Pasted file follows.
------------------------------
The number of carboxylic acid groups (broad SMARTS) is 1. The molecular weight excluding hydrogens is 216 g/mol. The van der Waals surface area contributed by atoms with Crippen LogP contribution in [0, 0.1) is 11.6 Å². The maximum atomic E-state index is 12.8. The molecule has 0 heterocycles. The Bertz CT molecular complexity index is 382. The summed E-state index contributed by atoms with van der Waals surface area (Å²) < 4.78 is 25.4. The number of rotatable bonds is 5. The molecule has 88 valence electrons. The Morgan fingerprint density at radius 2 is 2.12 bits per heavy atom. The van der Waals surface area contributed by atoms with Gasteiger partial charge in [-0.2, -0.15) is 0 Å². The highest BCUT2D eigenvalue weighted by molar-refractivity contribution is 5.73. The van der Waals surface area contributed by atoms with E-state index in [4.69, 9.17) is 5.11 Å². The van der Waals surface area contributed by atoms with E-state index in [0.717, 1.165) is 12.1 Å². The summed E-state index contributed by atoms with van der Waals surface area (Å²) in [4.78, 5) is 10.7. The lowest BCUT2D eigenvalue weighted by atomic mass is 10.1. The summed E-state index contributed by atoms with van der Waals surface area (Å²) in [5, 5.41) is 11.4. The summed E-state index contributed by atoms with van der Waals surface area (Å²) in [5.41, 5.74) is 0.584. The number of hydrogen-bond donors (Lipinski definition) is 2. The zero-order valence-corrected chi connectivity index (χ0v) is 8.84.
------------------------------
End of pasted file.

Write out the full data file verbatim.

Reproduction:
The number of carboxylic acid groups (broad SMARTS) is 1. The molecular weight excluding hydrogens is 216 g/mol. The van der Waals surface area contributed by atoms with Crippen LogP contribution in [0, 0.1) is 11.6 Å². The maximum atomic E-state index is 12.8. The molecule has 0 heterocycles. The Bertz CT molecular complexity index is 382. The summed E-state index contributed by atoms with van der Waals surface area (Å²) < 4.78 is 25.4. The number of rotatable bonds is 5. The molecule has 88 valence electrons. The Morgan fingerprint density at radius 2 is 2.12 bits per heavy atom. The van der Waals surface area contributed by atoms with Gasteiger partial charge in [-0.2, -0.15) is 0 Å². The highest BCUT2D eigenvalue weighted by molar-refractivity contribution is 5.73. The van der Waals surface area contributed by atoms with E-state index in [4.69, 9.17) is 5.11 Å². The van der Waals surface area contributed by atoms with E-state index in [0.717, 1.165) is 12.1 Å². The summed E-state index contributed by atoms with van der Waals surface area (Å²) in [4.78, 5) is 10.7. The lowest BCUT2D eigenvalue weighted by atomic mass is 10.1. The summed E-state index contributed by atoms with van der Waals surface area (Å²) in [5, 5.41) is 11.4. The summed E-state index contributed by atoms with van der Waals surface area (Å²) in [5.41, 5.74) is 0.584. The number of hydrogen-bond donors (Lipinski definition) is 2. The zero-order valence-corrected chi connectivity index (χ0v) is 8.84.